First Iranian Oil Tanker Reaches Venezuela to Assist Maduro

Iranian oil is arriving in Venezuela to help president Maduro get the country moving again.   Photo:

HAVANA TIMES – The first of five Iranian oil tankers headed to Venezuela has arrived, Iranian officials confirmed early Sunday, amid tension over the possibility the United States could attempt to halt the deliveries, reported dpa news.

“The first Iranian tanker has reached Venezuela’s coasts. Thanks to the [Venezuelan] Bolivarian armed forces for escorting them,” the Iranian embassy in Venezuela tweeted.

Iranian President Hassan Rowhani had on Saturday warned the United States against launching attacks on the country’s oil tankers as they pass through the Caribbean Sea on their way to Venezuela.

“If the Americans cause problems for our oil tankers in the Caribbean Sea, we will also cause problems for them,” Rowhani said in a telephone call with Qatar’s Emir, Tamim bin Hamad al-Thani.

Rowhani stressed that Iran does not want a new conflict with the US, but that the country would reserve the right to defend its interests.

“We therefore hope that the Americans will not make a mistake in this regard,” said the president, according to comments published on his office’s web portal.

The warning comes in the midst of a spat about Iranian fuel shipments to Venezuela. Five Iranian oil tankers are currently on course to Venezuela and are due arrive in late May or early June.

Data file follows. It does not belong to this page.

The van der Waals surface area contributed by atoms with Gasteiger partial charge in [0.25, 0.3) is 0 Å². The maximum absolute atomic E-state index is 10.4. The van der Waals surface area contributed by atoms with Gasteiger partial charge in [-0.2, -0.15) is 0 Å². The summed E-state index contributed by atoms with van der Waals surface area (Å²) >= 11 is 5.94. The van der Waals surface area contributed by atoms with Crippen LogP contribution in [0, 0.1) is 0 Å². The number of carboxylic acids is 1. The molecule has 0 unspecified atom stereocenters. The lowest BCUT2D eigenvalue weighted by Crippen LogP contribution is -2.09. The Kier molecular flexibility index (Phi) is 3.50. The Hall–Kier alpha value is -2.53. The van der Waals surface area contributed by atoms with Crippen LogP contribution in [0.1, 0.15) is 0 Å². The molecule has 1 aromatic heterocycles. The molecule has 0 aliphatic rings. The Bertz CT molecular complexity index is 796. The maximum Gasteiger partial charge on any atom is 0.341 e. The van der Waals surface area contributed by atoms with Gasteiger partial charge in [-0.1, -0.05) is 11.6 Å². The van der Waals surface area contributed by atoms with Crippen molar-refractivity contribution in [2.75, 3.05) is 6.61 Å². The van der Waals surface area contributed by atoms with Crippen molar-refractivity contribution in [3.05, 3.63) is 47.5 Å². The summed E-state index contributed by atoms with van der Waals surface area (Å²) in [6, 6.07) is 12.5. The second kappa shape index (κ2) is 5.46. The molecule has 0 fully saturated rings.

The US has imposed tough economic sanctions on both Iran and Venezuela and could decide to send its navy to prevent the tankers reaching their destination.

In a letter to UN Secretary General Antonio Guterres earlier this week, Iranian Foreign Minister Mohammed Javad Zarif warned that any US attack would be “illegal and a form of piracy.”

Iran has had close ties to Venezuela for many years.


13 thoughts on “First Iranian Oil Tanker Reaches Venezuela to Assist Maduro

  • May 25, 2020 at 1:15 am

    What reason does the US government have to retaliate? Or are you just spewing ignorance?

  • May 24, 2020 at 11:41 pm

    I note with both interest and a degree of amusement Curt your comment that the US ought not to have power in international waters.
    Would you apply the same restrictions to the Russian Federation and China? Similarly, do you condemn the Chinese endeavors to control the South China Sea – much to the irritation of Vietnam?

  • May 24, 2020 at 2:31 pm

    We should retaliate by SINKING all of those tankers when they are on their way home having discharged their oil !! .. !!

  • May 24, 2020 at 2:29 pm

    Excellent comments !! .. .. !!

  • May 24, 2020 at 2:28 pm

    Humanitarian Aid ??? .. ???

  • May 24, 2020 at 1:31 pm

    I’m glad the oil from Iran made it to Venezuela without US interference. The U.S shouldn’t have power in international waters. The sanctions only hurt the people, not the Venezuelan government. If the US does piracy in the high seas, I hope those affected countries would retaliate.

  • May 24, 2020 at 12:02 pm

    It is to be hoped that the tanker shown is not one of those taking oil from Iran to Venezuela – the plimsoll line indicates it being empty.

    There is in the UK (check with Nick) an old expression: “Taking coals to Newcastle”. That was the definition of the unnecessary, as the Newcastle area produced lots of coal. But, imagine taking oil from Iran to Venezuela which has the highest oil reserves in the world. Alice remains in Wonderland! That is confirmed in the pious hope that Maduro is capable of getting his Bolivarian paradise moving again.

    Rowhani obviously has his fingers crossed, actually hoping that the US will intervene.

  • May 24, 2020 at 10:14 am

    Lets hope this humanitarian aid- oil for Venezuela -does not become another flash point for hostilities.

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